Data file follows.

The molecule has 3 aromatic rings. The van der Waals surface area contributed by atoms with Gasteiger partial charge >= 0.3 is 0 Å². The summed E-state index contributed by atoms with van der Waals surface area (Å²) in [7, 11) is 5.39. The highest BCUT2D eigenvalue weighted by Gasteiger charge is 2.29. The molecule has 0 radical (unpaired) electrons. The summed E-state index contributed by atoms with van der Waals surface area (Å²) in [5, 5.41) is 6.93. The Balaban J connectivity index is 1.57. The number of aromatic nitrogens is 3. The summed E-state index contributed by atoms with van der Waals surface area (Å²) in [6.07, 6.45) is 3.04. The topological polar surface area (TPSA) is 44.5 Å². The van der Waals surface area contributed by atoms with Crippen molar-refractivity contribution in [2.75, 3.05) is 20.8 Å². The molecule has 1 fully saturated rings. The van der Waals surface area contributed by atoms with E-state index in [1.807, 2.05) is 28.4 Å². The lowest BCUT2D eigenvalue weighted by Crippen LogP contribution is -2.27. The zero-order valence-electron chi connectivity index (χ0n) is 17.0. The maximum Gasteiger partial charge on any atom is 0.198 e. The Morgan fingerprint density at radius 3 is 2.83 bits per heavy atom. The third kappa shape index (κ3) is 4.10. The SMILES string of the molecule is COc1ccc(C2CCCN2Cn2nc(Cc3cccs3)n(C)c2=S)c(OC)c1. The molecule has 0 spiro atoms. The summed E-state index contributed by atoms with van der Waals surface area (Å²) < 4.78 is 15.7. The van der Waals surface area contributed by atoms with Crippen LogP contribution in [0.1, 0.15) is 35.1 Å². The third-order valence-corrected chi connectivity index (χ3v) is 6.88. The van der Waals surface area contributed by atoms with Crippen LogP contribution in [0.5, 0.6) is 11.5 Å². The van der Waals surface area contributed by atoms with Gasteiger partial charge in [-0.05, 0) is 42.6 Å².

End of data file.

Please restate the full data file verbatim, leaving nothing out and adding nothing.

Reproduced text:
The molecule has 3 aromatic rings. The van der Waals surface area contributed by atoms with Gasteiger partial charge >= 0.3 is 0 Å². The summed E-state index contributed by atoms with van der Waals surface area (Å²) in [7, 11) is 5.39. The highest BCUT2D eigenvalue weighted by Gasteiger charge is 2.29. The molecule has 0 radical (unpaired) electrons. The summed E-state index contributed by atoms with van der Waals surface area (Å²) in [5, 5.41) is 6.93. The Balaban J connectivity index is 1.57. The number of aromatic nitrogens is 3. The summed E-state index contributed by atoms with van der Waals surface area (Å²) in [6.07, 6.45) is 3.04. The topological polar surface area (TPSA) is 44.5 Å². The van der Waals surface area contributed by atoms with Crippen molar-refractivity contribution in [2.75, 3.05) is 20.8 Å². The molecule has 1 fully saturated rings. The van der Waals surface area contributed by atoms with E-state index in [1.807, 2.05) is 28.4 Å². The lowest BCUT2D eigenvalue weighted by Crippen LogP contribution is -2.27. The zero-order valence-electron chi connectivity index (χ0n) is 17.0. The maximum Gasteiger partial charge on any atom is 0.198 e. The Morgan fingerprint density at radius 3 is 2.83 bits per heavy atom. The third kappa shape index (κ3) is 4.10. The SMILES string of the molecule is COc1ccc(C2CCCN2Cn2nc(Cc3cccs3)n(C)c2=S)c(OC)c1. The molecule has 0 spiro atoms. The summed E-state index contributed by atoms with van der Waals surface area (Å²) < 4.78 is 15.7. The van der Waals surface area contributed by atoms with Crippen LogP contribution in [0.1, 0.15) is 35.1 Å². The third-order valence-corrected chi connectivity index (χ3v) is 6.88. The van der Waals surface area contributed by atoms with Crippen LogP contribution in [0.5, 0.6) is 11.5 Å². The van der Waals surface area contributed by atoms with Gasteiger partial charge in [-0.05, 0) is 42.6 Å².